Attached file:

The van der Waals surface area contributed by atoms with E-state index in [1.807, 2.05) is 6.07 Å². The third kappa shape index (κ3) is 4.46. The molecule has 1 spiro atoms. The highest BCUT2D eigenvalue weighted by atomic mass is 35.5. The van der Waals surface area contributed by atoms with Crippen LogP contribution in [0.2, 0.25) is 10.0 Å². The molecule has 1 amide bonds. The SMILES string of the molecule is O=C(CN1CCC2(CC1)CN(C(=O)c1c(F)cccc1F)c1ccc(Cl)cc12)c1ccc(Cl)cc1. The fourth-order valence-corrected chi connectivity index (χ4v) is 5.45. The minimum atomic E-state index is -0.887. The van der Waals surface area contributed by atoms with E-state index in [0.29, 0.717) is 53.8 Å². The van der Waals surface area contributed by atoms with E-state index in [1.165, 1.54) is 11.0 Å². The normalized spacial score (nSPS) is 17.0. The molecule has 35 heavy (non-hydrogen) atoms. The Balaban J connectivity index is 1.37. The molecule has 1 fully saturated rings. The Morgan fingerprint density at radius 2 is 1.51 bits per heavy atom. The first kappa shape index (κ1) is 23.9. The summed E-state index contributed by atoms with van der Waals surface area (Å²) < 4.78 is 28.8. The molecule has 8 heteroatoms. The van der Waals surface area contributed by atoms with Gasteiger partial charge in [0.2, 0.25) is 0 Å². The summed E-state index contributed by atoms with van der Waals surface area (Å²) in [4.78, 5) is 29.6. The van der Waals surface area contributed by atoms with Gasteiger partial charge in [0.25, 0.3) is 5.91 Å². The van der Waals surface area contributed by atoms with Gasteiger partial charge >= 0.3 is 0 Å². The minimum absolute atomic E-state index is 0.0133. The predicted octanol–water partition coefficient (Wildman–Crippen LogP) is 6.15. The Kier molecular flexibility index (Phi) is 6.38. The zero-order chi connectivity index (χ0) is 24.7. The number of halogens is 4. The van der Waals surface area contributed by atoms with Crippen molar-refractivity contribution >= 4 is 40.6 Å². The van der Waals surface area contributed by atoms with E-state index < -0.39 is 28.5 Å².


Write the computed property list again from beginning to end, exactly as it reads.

The van der Waals surface area contributed by atoms with E-state index in [1.807, 2.05) is 6.07 Å². The third kappa shape index (κ3) is 4.46. The molecule has 1 spiro atoms. The highest BCUT2D eigenvalue weighted by atomic mass is 35.5. The van der Waals surface area contributed by atoms with Crippen LogP contribution in [0.2, 0.25) is 10.0 Å². The molecule has 1 amide bonds. The SMILES string of the molecule is O=C(CN1CCC2(CC1)CN(C(=O)c1c(F)cccc1F)c1ccc(Cl)cc12)c1ccc(Cl)cc1. The fourth-order valence-corrected chi connectivity index (χ4v) is 5.45. The minimum atomic E-state index is -0.887. The van der Waals surface area contributed by atoms with E-state index in [0.29, 0.717) is 53.8 Å². The van der Waals surface area contributed by atoms with E-state index in [1.165, 1.54) is 11.0 Å². The normalized spacial score (nSPS) is 17.0. The molecule has 35 heavy (non-hydrogen) atoms. The Balaban J connectivity index is 1.37. The molecule has 1 fully saturated rings. The Morgan fingerprint density at radius 2 is 1.51 bits per heavy atom. The first kappa shape index (κ1) is 23.9. The summed E-state index contributed by atoms with van der Waals surface area (Å²) < 4.78 is 28.8. The molecule has 8 heteroatoms. The van der Waals surface area contributed by atoms with Gasteiger partial charge in [0.2, 0.25) is 0 Å². The summed E-state index contributed by atoms with van der Waals surface area (Å²) in [4.78, 5) is 29.6. The van der Waals surface area contributed by atoms with Gasteiger partial charge in [0.25, 0.3) is 5.91 Å². The van der Waals surface area contributed by atoms with Gasteiger partial charge >= 0.3 is 0 Å². The minimum absolute atomic E-state index is 0.0133. The predicted octanol–water partition coefficient (Wildman–Crippen LogP) is 6.15. The Kier molecular flexibility index (Phi) is 6.38. The zero-order chi connectivity index (χ0) is 24.7. The number of halogens is 4. The van der Waals surface area contributed by atoms with Crippen molar-refractivity contribution >= 4 is 40.6 Å². The van der Waals surface area contributed by atoms with E-state index < -0.39 is 28.5 Å².